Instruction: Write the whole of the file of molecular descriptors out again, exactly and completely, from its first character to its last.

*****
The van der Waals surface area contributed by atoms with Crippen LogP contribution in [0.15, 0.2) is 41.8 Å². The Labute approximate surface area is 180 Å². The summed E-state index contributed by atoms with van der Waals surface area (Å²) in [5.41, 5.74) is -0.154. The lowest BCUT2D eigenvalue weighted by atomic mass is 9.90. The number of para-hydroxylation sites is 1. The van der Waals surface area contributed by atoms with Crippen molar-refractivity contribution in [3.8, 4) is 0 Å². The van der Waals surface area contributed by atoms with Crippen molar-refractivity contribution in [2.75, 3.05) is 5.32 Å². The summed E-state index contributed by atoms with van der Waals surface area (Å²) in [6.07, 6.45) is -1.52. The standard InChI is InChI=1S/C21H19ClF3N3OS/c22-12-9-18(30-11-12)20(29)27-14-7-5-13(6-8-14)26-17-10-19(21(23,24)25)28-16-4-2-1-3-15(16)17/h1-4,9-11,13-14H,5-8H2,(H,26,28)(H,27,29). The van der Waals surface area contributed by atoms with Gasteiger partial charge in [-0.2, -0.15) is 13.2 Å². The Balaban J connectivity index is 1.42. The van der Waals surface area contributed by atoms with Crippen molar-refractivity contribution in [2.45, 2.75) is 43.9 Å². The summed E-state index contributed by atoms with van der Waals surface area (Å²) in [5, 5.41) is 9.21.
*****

The van der Waals surface area contributed by atoms with Crippen LogP contribution in [0.15, 0.2) is 41.8 Å². The Labute approximate surface area is 180 Å². The summed E-state index contributed by atoms with van der Waals surface area (Å²) in [5.41, 5.74) is -0.154. The lowest BCUT2D eigenvalue weighted by atomic mass is 9.90. The number of para-hydroxylation sites is 1. The van der Waals surface area contributed by atoms with Crippen molar-refractivity contribution in [3.8, 4) is 0 Å². The van der Waals surface area contributed by atoms with Crippen molar-refractivity contribution in [2.75, 3.05) is 5.32 Å². The summed E-state index contributed by atoms with van der Waals surface area (Å²) in [6.07, 6.45) is -1.52. The standard InChI is InChI=1S/C21H19ClF3N3OS/c22-12-9-18(30-11-12)20(29)27-14-7-5-13(6-8-14)26-17-10-19(21(23,24)25)28-16-4-2-1-3-15(16)17/h1-4,9-11,13-14H,5-8H2,(H,26,28)(H,27,29). The van der Waals surface area contributed by atoms with Gasteiger partial charge in [-0.2, -0.15) is 13.2 Å². The Balaban J connectivity index is 1.42. The van der Waals surface area contributed by atoms with Crippen molar-refractivity contribution in [2.45, 2.75) is 43.9 Å². The summed E-state index contributed by atoms with van der Waals surface area (Å²) in [5, 5.41) is 9.21.